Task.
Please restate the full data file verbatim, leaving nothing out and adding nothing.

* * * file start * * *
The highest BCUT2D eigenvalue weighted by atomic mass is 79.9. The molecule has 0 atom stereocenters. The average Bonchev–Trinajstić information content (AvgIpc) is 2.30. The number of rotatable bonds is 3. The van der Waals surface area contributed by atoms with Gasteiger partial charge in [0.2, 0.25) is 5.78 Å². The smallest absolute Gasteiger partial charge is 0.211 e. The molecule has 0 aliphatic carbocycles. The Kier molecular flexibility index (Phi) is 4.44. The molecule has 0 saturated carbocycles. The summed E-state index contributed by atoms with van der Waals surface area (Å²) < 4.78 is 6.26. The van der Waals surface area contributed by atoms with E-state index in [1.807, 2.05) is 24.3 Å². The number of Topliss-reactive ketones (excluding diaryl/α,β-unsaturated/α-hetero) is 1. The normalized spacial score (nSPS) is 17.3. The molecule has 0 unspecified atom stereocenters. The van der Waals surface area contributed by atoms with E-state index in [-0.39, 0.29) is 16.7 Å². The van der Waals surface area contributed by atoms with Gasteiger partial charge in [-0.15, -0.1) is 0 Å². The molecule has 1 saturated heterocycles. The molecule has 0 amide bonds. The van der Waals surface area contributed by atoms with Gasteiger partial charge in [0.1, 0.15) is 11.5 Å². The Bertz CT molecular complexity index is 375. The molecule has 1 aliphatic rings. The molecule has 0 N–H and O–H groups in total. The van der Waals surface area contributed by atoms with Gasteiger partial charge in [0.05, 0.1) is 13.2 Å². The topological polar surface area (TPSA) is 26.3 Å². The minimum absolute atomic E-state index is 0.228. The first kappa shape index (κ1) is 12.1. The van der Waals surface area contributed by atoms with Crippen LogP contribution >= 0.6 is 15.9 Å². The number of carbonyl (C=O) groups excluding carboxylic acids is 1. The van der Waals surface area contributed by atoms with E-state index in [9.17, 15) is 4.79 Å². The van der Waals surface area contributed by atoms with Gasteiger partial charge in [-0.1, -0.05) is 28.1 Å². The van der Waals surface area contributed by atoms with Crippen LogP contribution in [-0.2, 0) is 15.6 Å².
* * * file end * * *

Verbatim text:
The highest BCUT2D eigenvalue weighted by atomic mass is 79.9. The molecule has 0 atom stereocenters. The average Bonchev–Trinajstić information content (AvgIpc) is 2.30. The number of rotatable bonds is 3. The van der Waals surface area contributed by atoms with Gasteiger partial charge in [0.2, 0.25) is 5.78 Å². The smallest absolute Gasteiger partial charge is 0.211 e. The molecule has 0 aliphatic carbocycles. The Kier molecular flexibility index (Phi) is 4.44. The molecule has 0 saturated carbocycles. The summed E-state index contributed by atoms with van der Waals surface area (Å²) < 4.78 is 6.26. The van der Waals surface area contributed by atoms with E-state index in [1.807, 2.05) is 24.3 Å². The number of Topliss-reactive ketones (excluding diaryl/α,β-unsaturated/α-hetero) is 1. The normalized spacial score (nSPS) is 17.3. The molecule has 0 unspecified atom stereocenters. The van der Waals surface area contributed by atoms with E-state index in [-0.39, 0.29) is 16.7 Å². The van der Waals surface area contributed by atoms with Gasteiger partial charge in [-0.15, -0.1) is 0 Å². The molecule has 1 saturated heterocycles. The molecule has 0 amide bonds. The van der Waals surface area contributed by atoms with Gasteiger partial charge in [0.1, 0.15) is 11.5 Å². The Bertz CT molecular complexity index is 375. The molecule has 1 aliphatic rings. The molecule has 0 N–H and O–H groups in total. The van der Waals surface area contributed by atoms with Gasteiger partial charge in [0.05, 0.1) is 13.2 Å². The topological polar surface area (TPSA) is 26.3 Å². The minimum absolute atomic E-state index is 0.228. The first kappa shape index (κ1) is 12.1. The van der Waals surface area contributed by atoms with Crippen LogP contribution >= 0.6 is 15.9 Å². The number of carbonyl (C=O) groups excluding carboxylic acids is 1. The van der Waals surface area contributed by atoms with E-state index in [9.17, 15) is 4.79 Å². The van der Waals surface area contributed by atoms with Gasteiger partial charge in [-0.1, -0.05) is 28.1 Å². The van der Waals surface area contributed by atoms with Crippen LogP contribution in [-0.2, 0) is 15.6 Å².